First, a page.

The Seattle Post-Intelligencer reports…
“A newly formed board of elders at Mars Hill Church, in a letter Friday, condemned news leaks, sought to reassure the flock and warned that public airing of internal “allegations and concerns” would be used by enemies of the faith.
The letter seemed to carry a triple message: Keep the faith, keep quiet and we will take care of it.
“Pray that the watching non-Christian world would not be given the opportunity to discredit not only our church but the very gospel of Jesus: Pray that Jesus will be glorified through all of this,” said the letter, sent five days after Senior Pastor Mark Driscoll announced he was taking an “extended focus break.”
The letter follows Thursday’s leak of a critical letter signed by nine pastors at the Seattle-based mega-church.
The nine excoriated the church for “lack of transparency,” and “the transition of a high volume of people off staff.” They urged that Driscoll remove himself not only from the pulpit but from any role in church administration until a “restoration plan” is worked out.
One of the nine has been fired from the Mars Hill Portland church.
The Friday official response, signed by 16 elders, repeats a frequent mantra that accusations against Driscoll and other seniors, ranging from abusive behavior to shunning to plagiarism, will be fully investigated.
“To address these allegations and concerns, a newly formed Board of Elders, made up of trusted lead pastors, has been appointed to examine these charges,” it said. “These men have already met for many hours this week to begin this important process.”
Unfortunately, added the elders, “almost everything that goes on in private” at the church “is leaked publicly to online media.”
The principal recipient of leaks has been Warren Throckmorton, a redoubtable Pennsylvania psychology professor who writes for a believers’ audience at the serious, reflective Patheos website.
But the elders turned to St. Paul to condemn the airing of bad news.
“Your elders are deeply grieved over the manner in which this has happened,” they wrote. “In particular, we are grieved because 1 Corinthians 6:1-8 gives us a very clear (and even stern) command that when we have grievances against one another, we are to work them out in such a way that non-believers are not invited into the discussion.
“This passage shows us that even in cases of serious wrong or disagreement, God wants us to exercise appropriate discretion. We are terribly sorry because this is incredibly distracting and harmful to the cause of the gospel.”
The faithful at Mars Hill have been asked to take much on faith.
They raised $2 million over and above tithing in order to put on an August “Jesus Festival” at Marymoor Park. It was touted by Driscoll as late as February, but then quietly scrubbed.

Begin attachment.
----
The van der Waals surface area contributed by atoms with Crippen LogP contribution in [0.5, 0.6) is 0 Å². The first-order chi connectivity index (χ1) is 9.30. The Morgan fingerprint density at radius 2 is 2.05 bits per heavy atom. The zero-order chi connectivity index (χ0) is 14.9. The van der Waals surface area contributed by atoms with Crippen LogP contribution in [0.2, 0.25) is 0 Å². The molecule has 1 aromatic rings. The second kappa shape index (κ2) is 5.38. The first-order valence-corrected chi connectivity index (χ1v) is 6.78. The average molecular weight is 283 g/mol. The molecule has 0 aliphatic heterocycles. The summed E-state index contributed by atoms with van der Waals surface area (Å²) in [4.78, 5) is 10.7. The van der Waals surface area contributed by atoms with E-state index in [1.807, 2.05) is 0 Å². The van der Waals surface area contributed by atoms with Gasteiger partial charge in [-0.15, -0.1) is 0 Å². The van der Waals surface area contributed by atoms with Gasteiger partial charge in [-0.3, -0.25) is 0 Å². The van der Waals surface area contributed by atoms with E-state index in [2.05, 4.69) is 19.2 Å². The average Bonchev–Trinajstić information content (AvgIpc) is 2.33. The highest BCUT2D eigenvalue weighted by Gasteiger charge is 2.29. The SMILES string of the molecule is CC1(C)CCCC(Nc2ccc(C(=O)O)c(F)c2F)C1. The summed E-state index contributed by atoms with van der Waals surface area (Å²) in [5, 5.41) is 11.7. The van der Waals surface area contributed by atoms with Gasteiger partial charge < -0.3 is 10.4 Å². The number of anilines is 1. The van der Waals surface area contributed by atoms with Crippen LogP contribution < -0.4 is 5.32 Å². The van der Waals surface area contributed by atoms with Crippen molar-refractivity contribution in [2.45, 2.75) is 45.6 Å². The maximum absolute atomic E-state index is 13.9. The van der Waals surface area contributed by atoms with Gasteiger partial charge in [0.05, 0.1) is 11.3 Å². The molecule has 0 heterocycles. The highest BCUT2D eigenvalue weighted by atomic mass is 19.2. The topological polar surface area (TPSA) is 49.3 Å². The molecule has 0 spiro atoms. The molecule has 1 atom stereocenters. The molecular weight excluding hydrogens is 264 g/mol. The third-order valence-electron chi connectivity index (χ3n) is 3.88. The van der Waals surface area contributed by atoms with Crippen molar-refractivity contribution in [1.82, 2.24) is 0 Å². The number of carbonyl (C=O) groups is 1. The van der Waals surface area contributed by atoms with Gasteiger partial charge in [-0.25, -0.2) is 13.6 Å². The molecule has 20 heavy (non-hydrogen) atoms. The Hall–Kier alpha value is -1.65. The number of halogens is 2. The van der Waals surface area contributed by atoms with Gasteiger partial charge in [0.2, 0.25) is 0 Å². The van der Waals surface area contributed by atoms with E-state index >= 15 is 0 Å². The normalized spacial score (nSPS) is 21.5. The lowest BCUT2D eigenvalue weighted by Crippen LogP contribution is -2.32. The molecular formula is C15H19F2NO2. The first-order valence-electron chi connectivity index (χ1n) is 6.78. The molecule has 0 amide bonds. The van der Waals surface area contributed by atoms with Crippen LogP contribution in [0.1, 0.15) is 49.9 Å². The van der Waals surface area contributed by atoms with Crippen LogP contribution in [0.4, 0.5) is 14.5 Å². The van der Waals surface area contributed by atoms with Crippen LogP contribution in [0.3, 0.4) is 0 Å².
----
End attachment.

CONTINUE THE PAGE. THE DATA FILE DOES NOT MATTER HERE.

In a March mea culpa, Driscoll confessed to using church money to hire a consulting firm to create illusory sales of his book “Real Marriage” in order to get it on the New York Times bestseller list.
A key indication came Friday that Mars Hill is going to keep key decision-making in house.
Two prominent pastors recently quit as “outside” members of the church’s Board of Advisors and Accountability (BOAA). One of them, author-professor Paul Tripp, was deeply involved in dealing with charges against Driscoll.
The Thursday letter, from the nine pastors, quoted Tripp as calling Mars Hill “the most abusive, coercive ministry culture I’ve ever been involved with.” He was also quoted as questioning Mars Hill’s ability to recover while its current leadership team is in place.
On Friday, the 16 pastors criticized Tripp but did not deny the substance of his criticism or the Thursday letter from the nine.
“Paul Tripp’s comments to our elders were never made directly to the Board of Advisors and Accountability, as we have minutes of these meetings,” they told the Mars Hill flock. “We are deeply disappointed that Paul did not bring these concerns to our full Board or to the Executive Elders directly.
“The concerns brought forth by these elders and the comments from Paul Tripp have been heard and are being taken seriously. Their letter, as with past letters voicing accusations toward Pastor Mark, will be processed in accordance with out bylaws.”
The church filled two vacancies on the BOAA, both from within its ranks.
Pastor Mark Rogers, a volunteer pastor at Mars Hill-Bellevue, will join the oversight board and serve as chairman of the new Board of Elders. The other vacancy on the BOAA has been filled by John Phelps, a businessman and longtime Mars Hill member.
The promise is that the new Board of Elders will provide increased accountability in areas of financial responsibility, staff and elder transitions, and “church culture.”
The Mars Hill sage has stirred the world of America’s evangelicals.
The seriousness of charges against Driscoll came to light in complaints lodged by former pastors and program leaders at the church, including a co-founder of Mars Hill. Twenty-one former pastors lodged charges earlier this month.
The key blow came when the Acts29 Network, a nationwide group of “church planting” evangelicals, expelled Driscoll and Mars Hill. The church’s 15 campuses were removed from its listing of more than 500 churches in the U.S. and abroad.
Seven directors of Acts29, which Driscoll co-founded, urged him to take leave of the ministry for a prolonged period and to seek help.
Driscoll has said his “extended focus break” will extend for six weeks and that he is meeting with a “professional team of sincerely Christians.”